• As the crisis unfolds, we see CEOs networking with other CEOs to solicit ideas, input, and advice on how to best deal with the situation. They see value and solace in working with peers. They are less comfortable relying on their own observations and experience to guide them.  Just the opposite of what intrapreneurs do as independent thinkers. CEOs are however, seeking new knowledge, questioning the status quo, willing to try new things and open to exploring the unknown which are all key aspects of independent thinking – the top competency of intrapreneurs.
  • CEOs recognize that speed is critical in this uncertain time. Finding new ways to accelerate their response to market changes has become an imperative.  They cannot afford to wait until things become clearer or more certain.  According to The Need for Speed in Post Covid-19 Era, “It requires executives to rework many of the long-standing constructs within their organizations.” As a result, CEOS are open to blazing new trails by looking for opportunities to stretch themselves and their organizations.  They are willing to take risks, navigate uncertainty, and change systems and structures to move their organizations forward into the future – like Intrapreneurs do.
  • Every CEO is being pressured to establish new goals and reimagine a new future. To do this they must not only be committed they must be actively involved. This requires a concerted effort on their part to be totally engaged while motivating and inspiring the rest of the organization. They need to be self-motivated to do whatever it takes, deal with barriers that get in their way, have a high tolerance for stress and achieve closure. CEOs appear to be energized by the challenge in front of them. Being engaged and thriving leads to higher levels of productivity and financial performance – a key competency of Intrapreneurs.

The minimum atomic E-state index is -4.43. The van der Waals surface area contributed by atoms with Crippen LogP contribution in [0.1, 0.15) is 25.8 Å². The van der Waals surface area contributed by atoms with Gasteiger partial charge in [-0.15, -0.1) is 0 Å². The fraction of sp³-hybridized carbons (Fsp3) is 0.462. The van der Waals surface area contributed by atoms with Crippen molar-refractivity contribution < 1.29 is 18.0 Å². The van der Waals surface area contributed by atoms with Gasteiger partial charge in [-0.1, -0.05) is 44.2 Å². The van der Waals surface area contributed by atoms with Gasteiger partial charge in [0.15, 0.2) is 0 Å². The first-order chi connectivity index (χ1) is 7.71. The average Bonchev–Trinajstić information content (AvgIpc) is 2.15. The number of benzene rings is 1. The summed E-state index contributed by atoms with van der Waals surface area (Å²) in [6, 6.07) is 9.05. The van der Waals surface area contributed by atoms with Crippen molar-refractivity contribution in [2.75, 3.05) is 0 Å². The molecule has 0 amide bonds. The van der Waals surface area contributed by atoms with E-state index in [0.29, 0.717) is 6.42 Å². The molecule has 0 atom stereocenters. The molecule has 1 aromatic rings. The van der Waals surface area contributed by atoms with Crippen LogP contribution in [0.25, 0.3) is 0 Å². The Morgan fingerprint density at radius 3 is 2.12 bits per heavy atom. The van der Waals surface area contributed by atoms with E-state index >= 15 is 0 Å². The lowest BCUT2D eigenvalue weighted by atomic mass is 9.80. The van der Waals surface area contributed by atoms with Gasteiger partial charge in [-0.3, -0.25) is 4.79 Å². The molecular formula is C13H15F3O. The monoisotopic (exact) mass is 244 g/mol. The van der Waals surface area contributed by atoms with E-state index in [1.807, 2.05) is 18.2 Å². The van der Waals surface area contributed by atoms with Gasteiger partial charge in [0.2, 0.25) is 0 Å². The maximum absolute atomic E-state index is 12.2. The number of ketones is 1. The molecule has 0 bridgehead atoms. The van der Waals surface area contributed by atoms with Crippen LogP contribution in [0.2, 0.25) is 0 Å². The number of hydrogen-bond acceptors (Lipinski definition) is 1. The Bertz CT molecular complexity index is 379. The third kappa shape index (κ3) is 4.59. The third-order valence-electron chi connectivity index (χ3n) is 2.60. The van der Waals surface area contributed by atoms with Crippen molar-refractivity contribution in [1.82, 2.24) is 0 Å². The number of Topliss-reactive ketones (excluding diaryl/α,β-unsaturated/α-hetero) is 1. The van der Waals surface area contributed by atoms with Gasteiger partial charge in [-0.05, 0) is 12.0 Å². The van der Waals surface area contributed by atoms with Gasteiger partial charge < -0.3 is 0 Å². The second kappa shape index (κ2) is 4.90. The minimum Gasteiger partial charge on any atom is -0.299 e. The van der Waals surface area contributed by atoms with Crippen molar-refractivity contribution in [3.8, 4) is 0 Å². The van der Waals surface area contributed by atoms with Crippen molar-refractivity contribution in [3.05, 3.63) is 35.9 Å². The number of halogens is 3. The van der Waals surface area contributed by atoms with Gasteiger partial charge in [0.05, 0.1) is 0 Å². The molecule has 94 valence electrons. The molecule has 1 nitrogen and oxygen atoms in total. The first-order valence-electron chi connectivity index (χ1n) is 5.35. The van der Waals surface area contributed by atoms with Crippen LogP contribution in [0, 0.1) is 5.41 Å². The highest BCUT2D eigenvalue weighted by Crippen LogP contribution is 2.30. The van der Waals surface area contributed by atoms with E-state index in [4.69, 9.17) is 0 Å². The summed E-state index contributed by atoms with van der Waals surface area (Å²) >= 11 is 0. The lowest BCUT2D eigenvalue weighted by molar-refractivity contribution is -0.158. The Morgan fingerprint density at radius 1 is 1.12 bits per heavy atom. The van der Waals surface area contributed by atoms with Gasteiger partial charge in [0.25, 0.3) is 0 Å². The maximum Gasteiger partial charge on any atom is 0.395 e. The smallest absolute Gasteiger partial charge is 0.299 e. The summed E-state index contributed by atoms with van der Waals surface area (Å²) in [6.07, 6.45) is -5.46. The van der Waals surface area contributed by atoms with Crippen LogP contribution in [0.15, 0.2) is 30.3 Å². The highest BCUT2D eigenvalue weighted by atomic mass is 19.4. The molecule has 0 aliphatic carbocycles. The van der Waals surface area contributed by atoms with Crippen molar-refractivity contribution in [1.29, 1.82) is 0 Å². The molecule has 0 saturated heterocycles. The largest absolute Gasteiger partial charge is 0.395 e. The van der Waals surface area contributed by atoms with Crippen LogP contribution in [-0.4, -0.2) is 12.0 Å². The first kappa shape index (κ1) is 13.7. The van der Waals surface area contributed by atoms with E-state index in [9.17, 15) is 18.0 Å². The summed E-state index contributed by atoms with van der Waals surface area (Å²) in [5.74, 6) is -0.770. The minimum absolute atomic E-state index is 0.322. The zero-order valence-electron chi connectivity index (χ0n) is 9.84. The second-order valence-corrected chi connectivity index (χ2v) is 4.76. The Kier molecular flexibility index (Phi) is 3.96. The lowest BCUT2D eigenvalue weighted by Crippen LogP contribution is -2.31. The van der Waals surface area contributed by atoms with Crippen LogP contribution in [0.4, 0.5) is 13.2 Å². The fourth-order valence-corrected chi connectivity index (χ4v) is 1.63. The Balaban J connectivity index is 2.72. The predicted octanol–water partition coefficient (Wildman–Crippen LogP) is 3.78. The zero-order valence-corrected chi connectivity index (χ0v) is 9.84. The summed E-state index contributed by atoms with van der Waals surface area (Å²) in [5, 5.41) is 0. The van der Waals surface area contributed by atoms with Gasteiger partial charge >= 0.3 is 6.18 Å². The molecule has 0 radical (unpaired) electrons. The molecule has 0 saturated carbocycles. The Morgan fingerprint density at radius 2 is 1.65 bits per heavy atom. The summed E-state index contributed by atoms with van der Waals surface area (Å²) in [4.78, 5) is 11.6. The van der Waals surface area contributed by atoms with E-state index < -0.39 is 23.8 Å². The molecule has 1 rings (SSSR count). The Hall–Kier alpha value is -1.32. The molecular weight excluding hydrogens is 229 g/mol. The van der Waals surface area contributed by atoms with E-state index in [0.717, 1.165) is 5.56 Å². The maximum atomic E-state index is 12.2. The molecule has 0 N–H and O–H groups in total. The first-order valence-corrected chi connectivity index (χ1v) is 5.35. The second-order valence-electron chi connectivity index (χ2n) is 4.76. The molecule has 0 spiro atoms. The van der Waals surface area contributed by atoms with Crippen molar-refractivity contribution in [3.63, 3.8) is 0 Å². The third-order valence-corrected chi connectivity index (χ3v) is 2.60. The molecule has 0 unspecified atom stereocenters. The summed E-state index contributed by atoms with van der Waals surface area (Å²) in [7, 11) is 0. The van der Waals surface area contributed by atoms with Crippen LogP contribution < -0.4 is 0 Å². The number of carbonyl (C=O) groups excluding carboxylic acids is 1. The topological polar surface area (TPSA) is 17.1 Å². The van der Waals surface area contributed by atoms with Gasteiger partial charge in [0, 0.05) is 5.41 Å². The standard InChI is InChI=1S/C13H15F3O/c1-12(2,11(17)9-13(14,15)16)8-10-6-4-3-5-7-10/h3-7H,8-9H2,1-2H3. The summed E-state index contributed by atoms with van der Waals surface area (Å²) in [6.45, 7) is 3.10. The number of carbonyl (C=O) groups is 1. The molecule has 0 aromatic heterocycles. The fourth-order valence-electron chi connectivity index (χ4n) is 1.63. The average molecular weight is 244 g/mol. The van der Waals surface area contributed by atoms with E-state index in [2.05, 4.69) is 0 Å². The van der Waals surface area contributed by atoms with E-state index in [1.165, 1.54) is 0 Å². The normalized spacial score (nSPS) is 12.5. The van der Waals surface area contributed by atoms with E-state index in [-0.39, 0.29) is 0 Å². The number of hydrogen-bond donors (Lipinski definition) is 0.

• The unprecedented challenge facing CEOs is magnified by the pace and nature of change. It is forcing CEOs and leaders throughout the organization to lead change.  Not just changing structures, policies, or practices. It requires a shift in mindset, beliefs, and behaviors. Behaviors that need to be learned, experienced, and modeled that show what is expected, what will be tolerated, and the value these changes can bring.  McKinsey found that “More than half of leaders surveyed are considering or planning large scale changes.” Many CEOs are now driving change in their organizations – something that Intrapreneurs do well.
  • To be an effective leader during a time of uncertainty leaders must shift their focus, their posture, and their communications. They must deal with all the complexity of starting something new, build a commitment toward a common goal, break down self-imposed barriers and those of their team, erect structures that are fluid and changeable and find creative ways to leverage limited resources.  CEOs are doing just that. They are reallocating resources, communicating more effectively, becoming more transparent, listening more, and building trust.  Things Intrapreneurs do to build a more adaptable, flexible, and responsive environment for growth.